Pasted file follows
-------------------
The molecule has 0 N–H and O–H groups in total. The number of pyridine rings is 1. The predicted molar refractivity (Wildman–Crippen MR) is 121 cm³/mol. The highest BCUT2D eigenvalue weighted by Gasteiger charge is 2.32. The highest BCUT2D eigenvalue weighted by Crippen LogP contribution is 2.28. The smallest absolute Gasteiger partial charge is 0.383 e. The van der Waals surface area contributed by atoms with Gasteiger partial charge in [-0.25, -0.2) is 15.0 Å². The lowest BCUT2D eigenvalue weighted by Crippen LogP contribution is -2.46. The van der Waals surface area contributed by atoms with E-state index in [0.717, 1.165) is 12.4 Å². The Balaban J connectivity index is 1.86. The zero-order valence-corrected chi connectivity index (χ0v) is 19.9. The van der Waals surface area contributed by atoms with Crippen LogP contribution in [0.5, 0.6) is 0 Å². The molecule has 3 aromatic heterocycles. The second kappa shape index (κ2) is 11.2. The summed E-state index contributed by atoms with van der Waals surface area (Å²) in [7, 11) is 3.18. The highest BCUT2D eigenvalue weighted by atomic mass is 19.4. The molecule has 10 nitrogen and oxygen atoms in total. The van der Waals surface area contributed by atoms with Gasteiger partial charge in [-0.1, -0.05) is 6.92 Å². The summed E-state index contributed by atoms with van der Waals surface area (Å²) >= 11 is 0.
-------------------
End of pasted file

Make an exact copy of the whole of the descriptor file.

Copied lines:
The molecule has 0 N–H and O–H groups in total. The number of pyridine rings is 1. The predicted molar refractivity (Wildman–Crippen MR) is 121 cm³/mol. The highest BCUT2D eigenvalue weighted by Gasteiger charge is 2.32. The highest BCUT2D eigenvalue weighted by Crippen LogP contribution is 2.28. The smallest absolute Gasteiger partial charge is 0.383 e. The van der Waals surface area contributed by atoms with Gasteiger partial charge in [-0.25, -0.2) is 15.0 Å². The lowest BCUT2D eigenvalue weighted by Crippen LogP contribution is -2.46. The van der Waals surface area contributed by atoms with E-state index in [0.717, 1.165) is 12.4 Å². The Balaban J connectivity index is 1.86. The zero-order valence-corrected chi connectivity index (χ0v) is 19.9. The van der Waals surface area contributed by atoms with Crippen LogP contribution in [0.5, 0.6) is 0 Å². The molecule has 3 aromatic heterocycles. The second kappa shape index (κ2) is 11.2. The summed E-state index contributed by atoms with van der Waals surface area (Å²) in [7, 11) is 3.18. The highest BCUT2D eigenvalue weighted by atomic mass is 19.4. The molecule has 10 nitrogen and oxygen atoms in total. The van der Waals surface area contributed by atoms with Gasteiger partial charge in [-0.1, -0.05) is 6.92 Å². The summed E-state index contributed by atoms with van der Waals surface area (Å²) >= 11 is 0.